Planting under yew tree

Hi

I would like to know what plants would be suitable for growing at the base of a yew tree. Ideally I would like them to be evergreen with the odd rockery/alpine plant and was looking at Juniperus.

Any help/advice would be appreciated please before I empty my purse or worse ruin our lovely yew tree!!

Thank you,

Jo

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Posts

  • DovefromaboveDovefromabove Central Norfolk UKPosts: 43,759

    I don't know of anything that will grow in the dense dry shade of a yew treeimage.  The only upside is that not even weeds will grow there image

    No-one knows if you've done your housework, but everyone knows if you've done your gardening !
  • Andy19Andy19 Posts: 549

    Surely there is something yew can grow image oh sorry will get my coat.

  • LynLyn Posts: 8,406
    We see a lot of yew trees in our work in churchyards, the others are correct, nothing at all will grow under the yew. They grow huge in time, my advise would be to get rid of it, especially if its near your house.
    Gardening on the wild, windy west side of Dartmoor. 
  • Thanks for your feedback so far. The yew has a preservation order so we don't have much other than to work with it! A tree bench may be the answer then!!

  • DovefromaboveDovefromabove Central Norfolk UKPosts: 43,759

    That would be a gorgeous idea - I love having a place where I can sit under the thick foliage of overhanging branches in the rain and watch the garden image

    something like this http://www.peterweldon.co.uk/range/treeseats/images_treeseats/tree1.jpg would be wonderful!

    No-one knows if you've done your housework, but everyone knows if you've done your gardening !
  • punkdocpunkdoc Posts: 5,234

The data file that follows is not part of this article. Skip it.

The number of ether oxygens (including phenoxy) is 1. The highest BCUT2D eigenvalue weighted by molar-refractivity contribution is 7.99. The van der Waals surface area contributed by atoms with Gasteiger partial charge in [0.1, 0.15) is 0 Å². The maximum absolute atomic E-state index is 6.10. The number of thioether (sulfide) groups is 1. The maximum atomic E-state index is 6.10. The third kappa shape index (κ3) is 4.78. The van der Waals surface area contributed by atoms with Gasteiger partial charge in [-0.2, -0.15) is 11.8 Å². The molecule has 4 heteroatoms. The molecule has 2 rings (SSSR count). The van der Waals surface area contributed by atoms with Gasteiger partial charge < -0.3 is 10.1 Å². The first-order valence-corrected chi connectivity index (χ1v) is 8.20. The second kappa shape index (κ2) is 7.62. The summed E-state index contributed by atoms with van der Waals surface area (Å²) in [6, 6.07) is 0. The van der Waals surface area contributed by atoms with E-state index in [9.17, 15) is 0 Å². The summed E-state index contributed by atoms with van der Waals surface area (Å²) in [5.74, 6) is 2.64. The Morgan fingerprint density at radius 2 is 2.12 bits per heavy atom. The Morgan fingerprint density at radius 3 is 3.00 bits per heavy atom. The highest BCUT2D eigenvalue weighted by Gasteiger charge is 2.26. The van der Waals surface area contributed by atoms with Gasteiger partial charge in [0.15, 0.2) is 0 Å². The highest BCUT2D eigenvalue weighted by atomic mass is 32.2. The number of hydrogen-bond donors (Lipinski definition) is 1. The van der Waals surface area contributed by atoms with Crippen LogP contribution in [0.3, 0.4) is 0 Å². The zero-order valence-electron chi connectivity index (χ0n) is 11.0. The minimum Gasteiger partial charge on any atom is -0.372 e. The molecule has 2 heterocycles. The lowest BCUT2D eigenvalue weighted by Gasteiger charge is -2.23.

I have a large yew tree [ 200 years old ] and not surprisingly it is very dry and shady beneath it. However over the years when I have had an excess of plants I have found that there are a few things that grow there. These include: snowdrops, primula, vinca [ although doesnt flower ], pernyetta, honesty, dog violets and symphytium. I continue to try new things each year and although it is not the best looking area of the garden it is not too bad. Try it you might be surprised.

    If I could stick a knife in my heart. Suicide right on stage
    Would it be enough for your teenage lust. Would it help to ease the pain?
  • Jon9Jon9 Posts: 1

    Rocks.  That's what I am going to put beneath my yew.

     

  • Invicta2Invicta2 Posts: 663

    I have seen ivy, planted some distance from the trunk of a yew, grow in underneath the shade of a yew tree' and give some ground cover.

  • BobTheGardenerBobTheGardener LeicsPosts: 6,499

    There are vinca minor growing under yew trees on a steep, dry, north-facing bank beside a path I walk down on the way to work, so if anything is going to work those are a good bet.

    A trowel in the hand is worth a thousand lost under a bush.
  • chrissieBchrissieB Posts: 772
    We had a yew tree at the edge of our old garden and grew the following underneath it quite successfully. We did make sure we watered until we were confident the plants had started to establish. The yew was right on the boundary so the trunk was just behind our fence but of course we had lots of roots and overhang in our garden.



    Ivy and Jasmine on the fence (clotted cream jasmine - took couple of years before it flowered but romped away after that)

    Cyclamen coum and cyclamen hederifolia

    Honesty

    Forget me nots (self seemed so no extra care from us ditto the honesty)

    Primula vulgaris

    Comfrey



    We did mulch each year with home made compost to help boost the soil



    There are also some lovely ferns which will tolerate dry conditions



    The other alternative is to grow what you can but also use pots to brighten the area which you can either swap and change for seasonal colour or leave permanently in place



    Our last garden was surrounded by mature trees and so shady and full of roots. When I moved in I was wishing for a sunny garden but by the time we left enjoyed our shady woodland garden and had thoroughly enjoyed learning and experimenting with what would we could grow successfully
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